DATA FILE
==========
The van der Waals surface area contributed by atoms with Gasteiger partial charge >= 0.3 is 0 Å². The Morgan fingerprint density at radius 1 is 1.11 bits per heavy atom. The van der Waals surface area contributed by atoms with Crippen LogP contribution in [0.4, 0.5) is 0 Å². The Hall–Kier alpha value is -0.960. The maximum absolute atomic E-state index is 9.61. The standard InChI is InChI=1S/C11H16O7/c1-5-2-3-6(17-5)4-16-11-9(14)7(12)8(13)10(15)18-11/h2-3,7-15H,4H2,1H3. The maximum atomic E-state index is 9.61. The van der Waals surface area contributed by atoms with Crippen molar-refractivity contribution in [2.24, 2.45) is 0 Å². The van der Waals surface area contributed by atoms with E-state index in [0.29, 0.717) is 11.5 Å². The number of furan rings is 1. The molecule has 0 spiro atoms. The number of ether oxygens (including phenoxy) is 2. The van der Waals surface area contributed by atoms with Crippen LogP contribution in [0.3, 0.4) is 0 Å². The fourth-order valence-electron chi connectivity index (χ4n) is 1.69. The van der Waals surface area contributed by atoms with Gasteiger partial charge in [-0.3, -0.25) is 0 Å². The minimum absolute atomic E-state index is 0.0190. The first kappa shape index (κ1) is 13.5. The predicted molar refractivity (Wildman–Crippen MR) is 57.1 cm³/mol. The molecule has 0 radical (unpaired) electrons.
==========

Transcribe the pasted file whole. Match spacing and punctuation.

The van der Waals surface area contributed by atoms with Gasteiger partial charge >= 0.3 is 0 Å². The Morgan fingerprint density at radius 1 is 1.11 bits per heavy atom. The van der Waals surface area contributed by atoms with Crippen LogP contribution in [0.4, 0.5) is 0 Å². The Hall–Kier alpha value is -0.960. The maximum absolute atomic E-state index is 9.61. The standard InChI is InChI=1S/C11H16O7/c1-5-2-3-6(17-5)4-16-11-9(14)7(12)8(13)10(15)18-11/h2-3,7-15H,4H2,1H3. The maximum atomic E-state index is 9.61. The van der Waals surface area contributed by atoms with Crippen molar-refractivity contribution in [2.24, 2.45) is 0 Å². The van der Waals surface area contributed by atoms with E-state index in [0.29, 0.717) is 11.5 Å². The number of furan rings is 1. The molecule has 0 spiro atoms. The number of ether oxygens (including phenoxy) is 2. The van der Waals surface area contributed by atoms with Crippen LogP contribution in [0.3, 0.4) is 0 Å². The fourth-order valence-electron chi connectivity index (χ4n) is 1.69. The van der Waals surface area contributed by atoms with Gasteiger partial charge in [-0.3, -0.25) is 0 Å². The minimum absolute atomic E-state index is 0.0190. The first kappa shape index (κ1) is 13.5. The predicted molar refractivity (Wildman–Crippen MR) is 57.1 cm³/mol. The molecule has 0 radical (unpaired) electrons.